Grand Nordic Corner: Free skiing abounds in Grand County
The Valley floor has little snow to hamper our trips around town, to shovel out our driveways or to clear off the back deck. But all around the towns of Winter Park, Fraser and Tabernash are miles of old logging or waterboard roads and trails that climb up through the surrounding mountains and make excellent backcountry touring trails. The Experimental Forest trails with Deadhorse Loop and St Louis Creek, Big and Little Vasquez, and Idlewild depart close to town, and roads like Corona Road on the East side and Elk Creek on the West eventually lead to the Waterboard roads on each side of the Fraser Valley that are packed by snowmobiles and other cross country skiers. You can ski from the Winter Park Resort to the Experimental Forest on these Waterboard roads. These higher areas have received more snow and early season conditions are surprisingly good.
As we get more snow, the best of these in my opinion is the Fraser River Trail starting at the Winter Park Resort down to Beavers and Rendezvous east of the town of Winter Park. You can keep going behind Safeway and on to County Road 8. Then cross Highway 40 to the Fraser Ballfields and take the Fraser-to-Granby trail to Tabernash, the YMCA, on through Tim’s Tunnel to Fisher Creek and connect into the Granby Ranch Nordic Trails. Much of this is groomed wide enough to skate, conditions allowing, because it is a corridor trail but remember snowshoers and walkers with their dogs are also allowed so be courteous. There are plenty of spots to hop on or off the trail with free parking (Safeway parking lot, Beavers parking lot, Fraser Ballfields parking lot, Tabernash, YMCA lot, etc.) and even transportation along the way. Recognizing the value of grooming these areas, HTA coordinates the towns contracting with Mountain States Snowcats to groom within the town boundaries and volunteers grooming beyond to Snow Mountain Ranch and Granby Ranch.
With all the recent winds, watch out for downed trees and windblown spots. Please report obstructions to the local Headwaters Trails Alliance (HTA) office 970-726-1023.
Higher up Berthoud Pass, First Creek and Second Creek have well used trails (if the wind has been kind) and you can find the Broome Hut (booked through 10th Mountain Huts) a mere mile off Highway 40. It’s a tough ski or try snowshoes for an easier go. Above the hut you can access great above treeline terrain. Another popular hut is the High Lonesome Hut (www.lonesomehut.com ) across and down the valley near Meadow Creek Reservoir. Another hut is in the works; look for more information from Grand Huts in the summer of 2018.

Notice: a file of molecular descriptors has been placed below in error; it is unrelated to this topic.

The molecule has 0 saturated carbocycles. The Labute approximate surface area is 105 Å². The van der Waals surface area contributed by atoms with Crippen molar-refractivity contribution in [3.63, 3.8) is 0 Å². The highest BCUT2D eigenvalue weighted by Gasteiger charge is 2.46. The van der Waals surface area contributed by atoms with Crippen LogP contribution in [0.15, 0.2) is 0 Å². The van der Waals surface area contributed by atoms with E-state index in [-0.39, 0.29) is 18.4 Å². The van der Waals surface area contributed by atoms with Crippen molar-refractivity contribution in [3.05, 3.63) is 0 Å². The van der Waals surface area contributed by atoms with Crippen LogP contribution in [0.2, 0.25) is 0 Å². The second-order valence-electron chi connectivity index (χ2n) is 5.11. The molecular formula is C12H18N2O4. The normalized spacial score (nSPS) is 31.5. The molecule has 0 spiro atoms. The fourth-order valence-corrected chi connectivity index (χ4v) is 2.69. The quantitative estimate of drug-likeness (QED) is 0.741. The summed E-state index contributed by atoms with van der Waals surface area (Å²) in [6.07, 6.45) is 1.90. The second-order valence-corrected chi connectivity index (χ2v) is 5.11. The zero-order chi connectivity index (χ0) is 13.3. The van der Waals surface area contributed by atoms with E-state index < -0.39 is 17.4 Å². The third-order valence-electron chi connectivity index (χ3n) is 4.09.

Toward Grand Lake, the Doe Creek loops are off Arapahoe Bay Road. Or once in the National Forest, turn off Highway 34 at Greenridge to go to Ranger Meadows from Shadow Mountain Dam. For a dog friendly area, try Pine Beach just up the road. Rocky Mountain National Park offers the popular Adams Falls, North Inlet or East Shore Trail but dogs are not allowed.
These areas are not patrolled, not maintained and winter conditions come and go, sometimes with blowing snow and double digit below at night. With the temperature fluctuations and blowing snow this month, avalanche danger could be present where there is an accumulation. Be courteous to each other but get out there. Go prepared with heavier duty equipment and a pack with extra clothing, food and water. Many of these areas are great for your dog but be careful of animals that your dog might chase or might chase you! Some dogs need extra food, water and warmth layers the same as you and they love to carry their own pack available at Icebox in Fraser and several of the Nordic Areas. Booties or Mushers Secret salve for their feet keeps them playful and moving easily through the snow. Above all, remember to tell someone where you are going.
Free recreational skiing more central in the Fraser Valley is available at Pole Creek Golf Course – another great amenity from your Fraser Valley Metro Recreation District. As the snow gets deeper, please stay on the packed cart paths away from the greens, tees and water hazards. The greens are roped off – trekking over the greens will kill the special grass and give reason to revoke the privilege of skiing there. The rolling terrain is delightful for both you and your dog but skiing is at your own risk. Popular moonlight skis are offered monthly and you can have dinner afterwards at Bistro 28 in the Clubhouse. Dinner is available Thursday through Sunday and the public is welcome. For more information call 970-887-9797 or 970-887-9195.
Another free spot right in the center of town is Grand Park where they pack trails right along Highway 40 in the meadow behind the Rec Center. Park in the lot west of the General Store. As everywhere, remember to pack out your trash and clean up after your dog. The public is welcome but please treat this private property with respect. No rentals or other services are available but it is perfect for a midday ski on your lunch break. Hot tub and other facilities are available at the Rec Center next door for a relaxing afternoon. Ski rentals are found at Ice Box Sports in Fraser for both the flat trails in Grand Park or more challenging areas right outside of town.
Wherever you go, be safe. Tell someone where you are going and always carry the 10 essentials.
See you on the trails! Happy holidays and ski safe!
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